“Susan does very well.” Mrs Wilson’s tone indicated that the subject was closed.
The quiet lives of genteel industry did not match up to the busy grocers shop that Mr Wilson, a former sailor now reduced to three limbs and a shoddy pension, kept. He was certainly a man that everyone should respect (although many did not), but the girls (and there were no sons) must be fully employed in keeping the business going in these precarious times. The pressing need for good marriages was felt like the need for fresh air in the sickroom. The girls had no hope of the higher ranks of service that would be acceptable to their education, such as a senior nursemaid or companion, as what Englishman (however liberal his opinions) would take a negress into the bosom of their home?
Belle had bitten her tongue at hearing this stated with such quiet acceptance about one’s own daughters. It had hurt for a week. But, dear Mrs Wilson’s life had shown this to be true. For the most part, so had Belle’s. Perhaps it had been the few exceptions she had met that made outrage sit easier.
“My husband is in the best of health – but then you know he always is.” Mrs Wilson, feeling the social distance between the two women by every intangible inch, never enquired as to how Belle’s family were. She filed her visits to Mrs Davinier’s house (infrequent as they were) as calls of business regarding those who Mrs Wilson thought the good lady could assist with her largesse. Mrs Davinier’s calls to her property were the calls of equals. Mrs Wilson had spent many sleepless nights (the reader may be reassured to note that they were sleepless for other reasons) trying to decide why she made this distinction in her mind. Perhaps it was because she felt comfortable in her own nice little parlour – small but refined. It may not be fashionable, but it was beautifully decorated with her daughters’ delightful work, embroidery covering almost every surface.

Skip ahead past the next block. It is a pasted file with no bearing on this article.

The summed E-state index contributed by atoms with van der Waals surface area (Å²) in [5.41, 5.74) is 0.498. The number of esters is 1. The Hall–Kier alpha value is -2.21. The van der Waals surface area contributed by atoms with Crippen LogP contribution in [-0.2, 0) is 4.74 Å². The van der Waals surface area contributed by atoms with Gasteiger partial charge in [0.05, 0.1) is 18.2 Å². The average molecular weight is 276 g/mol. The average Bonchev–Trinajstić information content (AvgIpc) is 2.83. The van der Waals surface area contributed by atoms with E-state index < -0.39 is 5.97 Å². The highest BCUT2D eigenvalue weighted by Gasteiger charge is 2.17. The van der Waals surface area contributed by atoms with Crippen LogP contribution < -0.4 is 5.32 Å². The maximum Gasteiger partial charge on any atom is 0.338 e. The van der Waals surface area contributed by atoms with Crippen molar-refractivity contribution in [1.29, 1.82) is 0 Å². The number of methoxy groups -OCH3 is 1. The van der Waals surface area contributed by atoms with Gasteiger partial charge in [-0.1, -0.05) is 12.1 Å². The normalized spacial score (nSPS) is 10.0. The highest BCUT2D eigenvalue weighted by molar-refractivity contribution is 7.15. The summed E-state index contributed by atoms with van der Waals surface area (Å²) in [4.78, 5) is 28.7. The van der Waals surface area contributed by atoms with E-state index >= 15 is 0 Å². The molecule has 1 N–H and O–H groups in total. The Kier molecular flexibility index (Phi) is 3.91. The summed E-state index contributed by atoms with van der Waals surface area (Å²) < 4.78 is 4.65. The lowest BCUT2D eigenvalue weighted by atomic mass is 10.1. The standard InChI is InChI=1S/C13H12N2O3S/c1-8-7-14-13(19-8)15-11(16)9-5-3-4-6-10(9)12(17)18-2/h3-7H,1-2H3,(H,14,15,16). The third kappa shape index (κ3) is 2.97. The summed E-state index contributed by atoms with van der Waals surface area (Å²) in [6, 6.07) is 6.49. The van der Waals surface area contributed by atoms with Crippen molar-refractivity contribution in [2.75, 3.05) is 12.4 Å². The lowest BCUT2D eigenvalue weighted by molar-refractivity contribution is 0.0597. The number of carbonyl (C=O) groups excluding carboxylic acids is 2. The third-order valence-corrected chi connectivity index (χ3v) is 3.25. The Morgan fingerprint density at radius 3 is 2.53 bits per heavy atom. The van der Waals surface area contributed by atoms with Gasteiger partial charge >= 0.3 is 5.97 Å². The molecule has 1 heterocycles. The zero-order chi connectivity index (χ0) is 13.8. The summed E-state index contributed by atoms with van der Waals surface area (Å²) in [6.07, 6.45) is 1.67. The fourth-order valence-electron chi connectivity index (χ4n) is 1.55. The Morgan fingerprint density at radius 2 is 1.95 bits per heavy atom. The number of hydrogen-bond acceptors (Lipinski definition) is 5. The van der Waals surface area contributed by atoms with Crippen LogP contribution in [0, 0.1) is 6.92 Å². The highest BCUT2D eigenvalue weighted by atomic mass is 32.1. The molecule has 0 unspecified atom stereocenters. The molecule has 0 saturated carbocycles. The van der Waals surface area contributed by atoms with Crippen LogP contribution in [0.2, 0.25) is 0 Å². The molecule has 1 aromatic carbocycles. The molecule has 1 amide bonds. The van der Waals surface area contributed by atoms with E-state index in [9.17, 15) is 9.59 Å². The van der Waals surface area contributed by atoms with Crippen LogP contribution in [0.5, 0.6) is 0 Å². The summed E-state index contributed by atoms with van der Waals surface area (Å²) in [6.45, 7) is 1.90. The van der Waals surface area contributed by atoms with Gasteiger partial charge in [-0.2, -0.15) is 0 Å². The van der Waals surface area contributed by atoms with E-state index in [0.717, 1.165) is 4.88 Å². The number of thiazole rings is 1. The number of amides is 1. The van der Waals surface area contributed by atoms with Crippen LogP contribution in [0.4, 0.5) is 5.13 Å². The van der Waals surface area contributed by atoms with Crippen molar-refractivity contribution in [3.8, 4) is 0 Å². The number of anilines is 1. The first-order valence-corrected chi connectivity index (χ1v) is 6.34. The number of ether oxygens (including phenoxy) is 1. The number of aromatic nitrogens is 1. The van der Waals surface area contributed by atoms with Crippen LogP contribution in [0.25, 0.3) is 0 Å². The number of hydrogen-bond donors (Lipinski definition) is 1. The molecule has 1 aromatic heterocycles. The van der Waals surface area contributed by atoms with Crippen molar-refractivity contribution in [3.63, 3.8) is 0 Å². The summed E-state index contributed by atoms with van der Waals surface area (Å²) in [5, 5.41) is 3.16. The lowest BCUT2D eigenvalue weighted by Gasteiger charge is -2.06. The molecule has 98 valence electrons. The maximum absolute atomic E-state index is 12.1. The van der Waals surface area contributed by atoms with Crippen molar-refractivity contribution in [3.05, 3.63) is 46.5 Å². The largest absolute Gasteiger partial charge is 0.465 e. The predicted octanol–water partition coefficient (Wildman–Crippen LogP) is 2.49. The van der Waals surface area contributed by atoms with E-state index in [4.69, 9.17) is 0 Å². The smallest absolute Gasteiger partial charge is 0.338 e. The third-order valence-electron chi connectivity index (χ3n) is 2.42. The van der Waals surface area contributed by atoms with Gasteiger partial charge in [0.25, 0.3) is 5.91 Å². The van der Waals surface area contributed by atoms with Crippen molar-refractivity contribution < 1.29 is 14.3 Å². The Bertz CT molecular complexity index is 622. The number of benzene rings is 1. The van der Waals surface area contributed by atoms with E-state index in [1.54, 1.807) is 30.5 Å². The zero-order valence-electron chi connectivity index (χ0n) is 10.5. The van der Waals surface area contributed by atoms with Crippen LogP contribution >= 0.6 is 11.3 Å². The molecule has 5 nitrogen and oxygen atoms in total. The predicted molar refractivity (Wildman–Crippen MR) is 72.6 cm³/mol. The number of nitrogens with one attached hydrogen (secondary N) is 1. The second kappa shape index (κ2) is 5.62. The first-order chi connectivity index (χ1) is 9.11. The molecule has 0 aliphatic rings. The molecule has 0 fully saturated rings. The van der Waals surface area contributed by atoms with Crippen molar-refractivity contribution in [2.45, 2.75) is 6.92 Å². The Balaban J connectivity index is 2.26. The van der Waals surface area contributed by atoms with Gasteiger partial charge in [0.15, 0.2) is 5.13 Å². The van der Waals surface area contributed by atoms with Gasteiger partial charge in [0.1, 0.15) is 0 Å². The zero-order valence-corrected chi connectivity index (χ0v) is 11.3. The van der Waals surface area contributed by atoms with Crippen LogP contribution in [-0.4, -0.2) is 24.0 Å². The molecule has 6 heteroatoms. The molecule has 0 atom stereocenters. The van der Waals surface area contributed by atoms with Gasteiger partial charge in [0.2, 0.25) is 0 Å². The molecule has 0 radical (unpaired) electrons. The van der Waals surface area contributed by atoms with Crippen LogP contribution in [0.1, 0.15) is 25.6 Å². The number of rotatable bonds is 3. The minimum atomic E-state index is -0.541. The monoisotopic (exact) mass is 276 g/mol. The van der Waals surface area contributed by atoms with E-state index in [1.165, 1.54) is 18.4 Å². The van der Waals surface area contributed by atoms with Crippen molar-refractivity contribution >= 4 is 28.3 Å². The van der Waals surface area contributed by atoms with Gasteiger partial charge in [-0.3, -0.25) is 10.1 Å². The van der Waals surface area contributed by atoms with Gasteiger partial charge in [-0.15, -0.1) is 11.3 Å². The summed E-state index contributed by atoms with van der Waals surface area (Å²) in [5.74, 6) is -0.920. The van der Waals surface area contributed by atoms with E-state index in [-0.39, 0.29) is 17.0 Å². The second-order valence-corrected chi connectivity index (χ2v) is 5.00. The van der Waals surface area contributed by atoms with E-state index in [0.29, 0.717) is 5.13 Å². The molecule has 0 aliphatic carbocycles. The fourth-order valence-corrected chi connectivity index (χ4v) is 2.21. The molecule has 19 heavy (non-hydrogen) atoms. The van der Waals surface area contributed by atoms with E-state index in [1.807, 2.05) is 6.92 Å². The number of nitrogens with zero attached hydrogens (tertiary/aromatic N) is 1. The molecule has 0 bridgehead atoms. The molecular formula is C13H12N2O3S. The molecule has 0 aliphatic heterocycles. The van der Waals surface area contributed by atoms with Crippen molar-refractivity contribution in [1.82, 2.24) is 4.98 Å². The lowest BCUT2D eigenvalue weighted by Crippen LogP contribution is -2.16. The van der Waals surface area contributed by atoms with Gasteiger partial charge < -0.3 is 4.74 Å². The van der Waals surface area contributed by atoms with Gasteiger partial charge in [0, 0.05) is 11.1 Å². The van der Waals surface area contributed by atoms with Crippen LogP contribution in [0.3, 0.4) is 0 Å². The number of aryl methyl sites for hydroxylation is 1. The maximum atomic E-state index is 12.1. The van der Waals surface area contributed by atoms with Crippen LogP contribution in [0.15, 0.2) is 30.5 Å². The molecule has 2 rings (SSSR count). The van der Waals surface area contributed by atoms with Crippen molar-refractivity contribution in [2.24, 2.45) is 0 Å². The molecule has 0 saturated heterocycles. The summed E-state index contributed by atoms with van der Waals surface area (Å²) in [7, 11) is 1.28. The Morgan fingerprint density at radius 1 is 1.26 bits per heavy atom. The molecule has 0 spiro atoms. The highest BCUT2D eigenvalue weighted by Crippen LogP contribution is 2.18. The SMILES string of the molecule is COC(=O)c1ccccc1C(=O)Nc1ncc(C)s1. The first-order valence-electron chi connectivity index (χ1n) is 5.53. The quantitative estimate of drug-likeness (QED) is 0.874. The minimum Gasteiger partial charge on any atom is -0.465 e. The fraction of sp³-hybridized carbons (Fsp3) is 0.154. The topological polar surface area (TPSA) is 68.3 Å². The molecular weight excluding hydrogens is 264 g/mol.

Belle had not given it much thought.
After a little more discussion of family matters and the shocking weather Mrs Wilson finally came to the point.
“It is regarding young Josiah Welsham.”
The two ladies sighed. As a narrative, written down or heard second-hand, one could not but pity the life of Black Joe (as he was known to his associates in St Giles) – and the Mrs Wilson and Davinier had heard of many childhoods that were bereft of comfort or joy.